by Ariel Kahana
U.S. Ambassador to Israel David Friedman tells Israel Hayom there is "certainly" a possibility that the U.S. will officially recognize Israeli sovereignty in the Golan Heights
U.S. Ambassador to Israel David Friedman
Photo: Ziv Koren
U.S. Ambassador to Israel David Friedman believes that the Golan Heights will remain under Israeli sovereignty, and certainly won't be placed back in the hands of Syria's current leader, President Bashar Assad.
In an exclusive interview with Israel Hayom, which will be published in full on Friday, Friedman says that "I can't imagine a circumstance where the Golan Heights will be returned to Syria. I cannot imagine, frankly, a circumstance where the Golan Heights is not a part of Israel forever. There's not even an indigenous population in the Golan Heights seeking autonomy."
"So I think you'd put Israel at a great security disadvantage by giving up the high ground of the Golan Heights," he continued. "Needless to say, I can't think of a less deserving person to receive this kind of reward than Bashar Assad. So there are a whole host of reasons why I would expect the status quo to remain."
Friedman stressed that the Trump administration may consider official recognition of the Golan Heights as Israeli territory in the future.
Two weeks ago, during a visit to Israel, National Security Adviser John Bolton remarked that the Trump administration is not discussing possible U.S. recognition of Israeli sovereignty over the Golan Heights. Responding to this remark, Friedman said that "it is certainly possible" that the U.S. would recognize Israeli sovereignty, explaining that Bolton's remark "was simply a statement of fact. It's simply not on the list of things that are happening right now."
Friedman also dismissed any possibility that any future U.S. administrations would reverse President Donald Trump's official recognition of Jerusalem as Israel's capital late last year.
"I really can't see that happening, no matter what party is in control," he said. "In order for an administration to reverse this, they would have to conclude that Jerusalem is not the capital of Israel and Tel Aviv is. I think that would be a far more controversial thing to do than what the president did. It would be completely at odds with reality and I don't believe that there is any American politician of any party – of no party – who would take a position that is completely contrary to reality. So I don't think that's going to happen."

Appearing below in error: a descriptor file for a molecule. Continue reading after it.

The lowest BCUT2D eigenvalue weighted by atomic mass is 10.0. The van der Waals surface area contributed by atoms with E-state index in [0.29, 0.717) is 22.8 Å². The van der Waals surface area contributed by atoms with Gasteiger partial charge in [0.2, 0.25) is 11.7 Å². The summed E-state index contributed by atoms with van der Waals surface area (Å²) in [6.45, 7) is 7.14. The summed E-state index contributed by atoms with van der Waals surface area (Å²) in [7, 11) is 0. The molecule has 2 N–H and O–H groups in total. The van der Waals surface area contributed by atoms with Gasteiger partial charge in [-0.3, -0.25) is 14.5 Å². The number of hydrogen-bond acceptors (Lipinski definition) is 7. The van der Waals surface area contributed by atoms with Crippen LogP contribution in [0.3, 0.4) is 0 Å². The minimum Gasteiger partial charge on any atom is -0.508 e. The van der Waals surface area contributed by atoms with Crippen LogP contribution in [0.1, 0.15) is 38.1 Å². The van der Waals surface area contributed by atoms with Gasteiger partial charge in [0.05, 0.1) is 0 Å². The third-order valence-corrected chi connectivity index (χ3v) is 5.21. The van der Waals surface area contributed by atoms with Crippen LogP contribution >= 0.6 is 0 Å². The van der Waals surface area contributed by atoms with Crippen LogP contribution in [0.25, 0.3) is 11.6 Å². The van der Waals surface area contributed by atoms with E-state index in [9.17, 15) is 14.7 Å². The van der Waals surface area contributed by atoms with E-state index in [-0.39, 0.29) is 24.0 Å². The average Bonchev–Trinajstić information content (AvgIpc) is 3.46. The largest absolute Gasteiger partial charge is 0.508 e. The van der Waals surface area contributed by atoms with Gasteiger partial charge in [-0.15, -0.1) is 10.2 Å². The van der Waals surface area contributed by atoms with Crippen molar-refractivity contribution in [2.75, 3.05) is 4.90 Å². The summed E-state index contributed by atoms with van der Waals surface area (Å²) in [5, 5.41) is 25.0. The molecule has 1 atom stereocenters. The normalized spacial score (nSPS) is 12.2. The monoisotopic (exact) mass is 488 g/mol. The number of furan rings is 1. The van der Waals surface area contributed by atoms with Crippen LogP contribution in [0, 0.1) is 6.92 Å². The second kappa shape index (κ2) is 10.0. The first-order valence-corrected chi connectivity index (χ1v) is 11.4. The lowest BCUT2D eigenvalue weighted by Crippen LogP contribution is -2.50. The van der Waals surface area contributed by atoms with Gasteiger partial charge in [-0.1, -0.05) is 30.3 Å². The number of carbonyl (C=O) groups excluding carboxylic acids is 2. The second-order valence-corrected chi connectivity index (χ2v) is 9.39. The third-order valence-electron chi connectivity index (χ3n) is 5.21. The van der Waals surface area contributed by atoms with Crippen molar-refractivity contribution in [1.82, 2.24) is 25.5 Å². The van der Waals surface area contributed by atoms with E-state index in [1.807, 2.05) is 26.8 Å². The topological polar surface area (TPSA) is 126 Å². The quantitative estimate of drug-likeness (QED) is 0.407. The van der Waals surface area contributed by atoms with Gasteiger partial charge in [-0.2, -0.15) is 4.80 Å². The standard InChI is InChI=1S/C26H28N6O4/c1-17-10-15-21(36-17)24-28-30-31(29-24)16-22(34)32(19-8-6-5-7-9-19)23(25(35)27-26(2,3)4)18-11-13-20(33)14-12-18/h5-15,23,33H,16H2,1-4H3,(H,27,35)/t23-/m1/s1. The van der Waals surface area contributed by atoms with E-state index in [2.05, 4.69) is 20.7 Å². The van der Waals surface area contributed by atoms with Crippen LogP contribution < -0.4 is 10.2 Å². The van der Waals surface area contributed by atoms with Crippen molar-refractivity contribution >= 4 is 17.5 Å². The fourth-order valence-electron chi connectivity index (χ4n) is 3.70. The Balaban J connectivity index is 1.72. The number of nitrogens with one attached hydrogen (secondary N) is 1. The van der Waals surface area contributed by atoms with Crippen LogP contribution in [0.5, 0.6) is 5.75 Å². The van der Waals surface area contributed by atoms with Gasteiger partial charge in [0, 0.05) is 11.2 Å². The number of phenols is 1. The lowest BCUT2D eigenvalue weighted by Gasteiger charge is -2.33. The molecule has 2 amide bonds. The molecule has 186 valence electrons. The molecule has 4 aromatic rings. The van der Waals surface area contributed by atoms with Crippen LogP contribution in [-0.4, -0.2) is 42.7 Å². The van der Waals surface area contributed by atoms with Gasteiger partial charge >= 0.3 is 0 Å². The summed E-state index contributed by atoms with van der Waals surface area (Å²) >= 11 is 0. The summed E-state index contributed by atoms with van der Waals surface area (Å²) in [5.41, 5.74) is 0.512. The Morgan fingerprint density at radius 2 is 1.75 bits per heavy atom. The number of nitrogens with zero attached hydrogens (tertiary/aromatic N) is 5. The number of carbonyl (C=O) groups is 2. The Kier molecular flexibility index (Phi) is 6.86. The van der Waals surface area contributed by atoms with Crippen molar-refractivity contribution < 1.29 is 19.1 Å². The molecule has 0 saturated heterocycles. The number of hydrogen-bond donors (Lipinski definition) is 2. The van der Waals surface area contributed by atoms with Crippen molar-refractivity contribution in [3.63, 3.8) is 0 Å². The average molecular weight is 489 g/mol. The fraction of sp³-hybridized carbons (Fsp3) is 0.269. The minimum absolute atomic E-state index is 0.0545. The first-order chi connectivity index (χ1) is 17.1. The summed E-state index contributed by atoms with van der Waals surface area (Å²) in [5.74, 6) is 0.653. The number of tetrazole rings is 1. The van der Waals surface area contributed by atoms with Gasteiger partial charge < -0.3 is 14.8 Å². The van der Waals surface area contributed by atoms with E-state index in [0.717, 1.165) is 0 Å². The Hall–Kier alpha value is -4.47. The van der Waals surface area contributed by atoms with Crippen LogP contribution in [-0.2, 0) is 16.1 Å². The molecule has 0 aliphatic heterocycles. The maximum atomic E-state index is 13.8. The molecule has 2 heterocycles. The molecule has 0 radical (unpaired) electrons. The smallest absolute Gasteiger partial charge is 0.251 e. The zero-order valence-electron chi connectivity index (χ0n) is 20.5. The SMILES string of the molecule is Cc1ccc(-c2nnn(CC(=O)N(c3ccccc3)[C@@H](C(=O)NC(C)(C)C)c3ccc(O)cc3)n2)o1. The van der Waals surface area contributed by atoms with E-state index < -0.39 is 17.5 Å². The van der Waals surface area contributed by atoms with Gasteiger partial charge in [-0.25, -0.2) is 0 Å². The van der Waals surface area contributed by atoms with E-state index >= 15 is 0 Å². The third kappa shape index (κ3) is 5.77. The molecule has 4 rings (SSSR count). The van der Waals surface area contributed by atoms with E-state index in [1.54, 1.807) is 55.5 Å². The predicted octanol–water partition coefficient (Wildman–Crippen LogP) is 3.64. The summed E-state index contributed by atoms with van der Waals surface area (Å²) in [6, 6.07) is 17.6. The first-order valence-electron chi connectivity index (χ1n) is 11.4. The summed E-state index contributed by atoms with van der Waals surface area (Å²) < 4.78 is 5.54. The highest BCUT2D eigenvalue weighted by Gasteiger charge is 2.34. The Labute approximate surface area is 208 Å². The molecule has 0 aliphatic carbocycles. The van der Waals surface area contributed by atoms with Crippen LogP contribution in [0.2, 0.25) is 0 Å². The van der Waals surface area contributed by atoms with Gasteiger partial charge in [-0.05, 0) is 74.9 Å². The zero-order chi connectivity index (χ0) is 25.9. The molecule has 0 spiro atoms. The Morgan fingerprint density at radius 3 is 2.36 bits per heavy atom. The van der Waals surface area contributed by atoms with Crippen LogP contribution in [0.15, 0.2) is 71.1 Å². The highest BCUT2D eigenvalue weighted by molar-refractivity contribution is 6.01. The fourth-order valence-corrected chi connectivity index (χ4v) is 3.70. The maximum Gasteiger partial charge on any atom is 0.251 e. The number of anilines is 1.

Attempting to explain Trump's deep affection for Israel, Friedman revealed that Israeli intelligence had helped prevent terrorist attacks on American soil, and spoke about Trump's appreciation for Israel's success.
"He likes to win," Friedman said of Trump. "He's very good at winning, he likes people who win, he thinks that success breeds more success and he knows how difficult it is to succeed, so I think he has greater admiration for what Israel has accomplished, maybe even more than some Israelis."
In the interview, Friedman also addressed the recent U.S. administration decision to defund UNRWA, the U.N. agency that supports Palestinian refugees.
"UNRWA is a critically flawed organization. It doesn't advance regional peace and actually perpetuates the conditions that make peace even harder to achieve. As such, the U.S. doesn't see how any additional investment in the agency will yield a worthy return for the American taxpayers," Friedman said.
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